Sprint Corp.'s Mobile Business Assessment service includes analysis of existing mobile equipment and security procedures, software audits, and access and policy evaluations.
Cell phones, smart phones, and PDAs find their way into the workforce when employees buy them and use them without regard for official company and security policies. And even as more employers provide handheld devices for everyday communications, they still aren't treating them with the same level of security, policy, and cost controls as laptop and desktop machines.
Sprint Corp. last week launched its Mobile Business Assessment service to help companies bring controls to mobile devices. It includes analysis of existing mobile equipment and security procedures, software audits, and access and policy evaluations. Sprint's consultants develop objectives based on how customers want to use wireless devices and set up strategies and plans for purchases and deployments.
Businesses are beginning to understand that wireless spending has a big impact on total expenditures, says Eugene Signorini, an analyst at the Yankee Group. IT departments need to access mobile devices to implement security policies, update software, and perform other systems-management tasks. In addition, businesses dealing with regulatory requirements sometimes need to track information going to and from mobile devices.
"Most companies have a good grip on managing their laptops, but not on managing cellular devices or mobile devices, although both should be treated equally," Signorini says.
The Sprint service is available to any businesses, including those that don't use Sprint's existing wireless products and services. It's more focused on deployment and long-term strategy than Sprint's Managed Mobility Services, which the company launched in March for Sprint Business Solutions customers.
The average cost of the Managed Mobility Services is $5 to $20 a month per user. A five-week engagement with Sprint's Mobile Business Assessment service will cost about $65,000.
Businesses are nervous about the risks mobility introduces. In a Forrester Research survey of 703 telecom execs, 35% say security is the major reason for not deploying wireless data applications. Developing a solid management plan and strategy for mobile assets before they're purchased can help alleviate those concerns, Forrester analyst Ellen Daley says.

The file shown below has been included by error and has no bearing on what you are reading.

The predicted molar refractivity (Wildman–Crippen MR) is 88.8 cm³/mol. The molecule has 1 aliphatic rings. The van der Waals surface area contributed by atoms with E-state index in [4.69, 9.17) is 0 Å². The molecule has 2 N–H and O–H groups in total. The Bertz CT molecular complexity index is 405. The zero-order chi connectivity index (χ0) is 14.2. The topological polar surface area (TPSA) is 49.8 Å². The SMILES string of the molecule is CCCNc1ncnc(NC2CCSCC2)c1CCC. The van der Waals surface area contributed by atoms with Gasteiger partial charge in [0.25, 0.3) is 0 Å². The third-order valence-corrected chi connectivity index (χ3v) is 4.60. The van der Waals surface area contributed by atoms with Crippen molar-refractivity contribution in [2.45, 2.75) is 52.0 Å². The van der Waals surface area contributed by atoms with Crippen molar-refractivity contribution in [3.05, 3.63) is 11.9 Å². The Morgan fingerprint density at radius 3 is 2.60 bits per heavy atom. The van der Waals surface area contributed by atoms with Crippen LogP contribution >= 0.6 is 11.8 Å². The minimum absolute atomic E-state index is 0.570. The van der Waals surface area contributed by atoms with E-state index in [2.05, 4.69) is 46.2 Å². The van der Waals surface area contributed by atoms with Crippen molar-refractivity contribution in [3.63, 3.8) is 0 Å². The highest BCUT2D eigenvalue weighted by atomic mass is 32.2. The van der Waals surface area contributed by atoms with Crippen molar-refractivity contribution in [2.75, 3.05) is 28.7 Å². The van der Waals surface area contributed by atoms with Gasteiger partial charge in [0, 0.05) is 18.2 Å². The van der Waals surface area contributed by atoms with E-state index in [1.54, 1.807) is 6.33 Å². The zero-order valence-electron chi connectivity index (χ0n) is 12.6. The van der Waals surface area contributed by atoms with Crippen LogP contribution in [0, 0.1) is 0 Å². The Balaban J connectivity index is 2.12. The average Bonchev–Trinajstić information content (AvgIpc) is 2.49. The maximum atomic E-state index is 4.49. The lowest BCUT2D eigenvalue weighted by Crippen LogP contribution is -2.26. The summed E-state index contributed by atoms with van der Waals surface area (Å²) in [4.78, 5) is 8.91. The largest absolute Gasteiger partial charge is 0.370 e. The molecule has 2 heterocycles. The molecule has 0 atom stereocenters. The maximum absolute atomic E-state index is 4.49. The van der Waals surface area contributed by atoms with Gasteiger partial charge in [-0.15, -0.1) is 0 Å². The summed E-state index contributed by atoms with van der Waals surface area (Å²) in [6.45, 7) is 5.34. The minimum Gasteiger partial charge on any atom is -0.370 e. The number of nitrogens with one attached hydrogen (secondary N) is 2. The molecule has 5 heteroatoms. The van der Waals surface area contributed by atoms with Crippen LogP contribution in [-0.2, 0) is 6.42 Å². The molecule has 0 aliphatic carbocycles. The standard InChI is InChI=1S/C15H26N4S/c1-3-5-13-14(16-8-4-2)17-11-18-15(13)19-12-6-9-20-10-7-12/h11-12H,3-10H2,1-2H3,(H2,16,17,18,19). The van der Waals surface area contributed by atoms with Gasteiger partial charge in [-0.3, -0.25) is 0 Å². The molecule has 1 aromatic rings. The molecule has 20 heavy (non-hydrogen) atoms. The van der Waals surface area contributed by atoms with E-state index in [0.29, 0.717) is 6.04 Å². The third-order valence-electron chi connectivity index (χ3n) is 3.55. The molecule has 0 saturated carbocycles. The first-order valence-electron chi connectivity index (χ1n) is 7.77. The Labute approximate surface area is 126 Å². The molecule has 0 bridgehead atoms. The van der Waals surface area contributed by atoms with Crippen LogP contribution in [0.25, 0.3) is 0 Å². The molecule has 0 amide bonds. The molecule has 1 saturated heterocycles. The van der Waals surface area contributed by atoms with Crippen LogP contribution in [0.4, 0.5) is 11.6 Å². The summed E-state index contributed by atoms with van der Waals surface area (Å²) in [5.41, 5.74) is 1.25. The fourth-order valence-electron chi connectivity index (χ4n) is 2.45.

Businesses can develop a mobile strategy internally and have their help desks manage and support the mobile devices employees use. But larger companies tend to have more mobility needs than small and midsize businesses, Daley says. That's why they may prefer turning to professional services such as Sprint's Mobile Business Assessment and Managed Mobility. In addition many IT departments aren't equipped yet to deal with mobility issues and are outsourcing management of this area to service providers, Daley says.
Law firm Kirkland & Ellis, which supports about 1,300 employees and 1,000 clients using wireless devices in its U.S. and international offices over the course of a year, sees mobile-asset-management services as a natural extension of the services and support that are common to the desktop environment. As more professionals become mobile, and wireless devices get more sophisticated, managing this complex environment will be necessary, CIO Steve Novak says. "Now you can order a latte or burger and simultaneously replicate your E-mail to a PDA or smart phone," Novak says.
That should be enough of a reason for companies to start rethinking their mobile-management strategies.
The Business of Going DigitalDigital business isn't about changing code; it's about changing what legacy sales, distribution, customer service, and product groups do in the new digital age. It's about bringing big data analytics, mobile, social, marketing automation, cloud computing, and the app economy together to launch new products and services. We're seeing new titles in this digital revolution, new responsibilities, new business models, and major shifts in technology spending.
What The Business Really Thinks Of IT: 3 Hard TruthsThey say perception is reality. If so, many in-house IT departments have reason to worry. InformationWeek's IT Perception Survey seeks to quantify how IT thinks it's doing versus how the business views IT's performance in delivering services - and, more important, powering innovation. The news isn't great.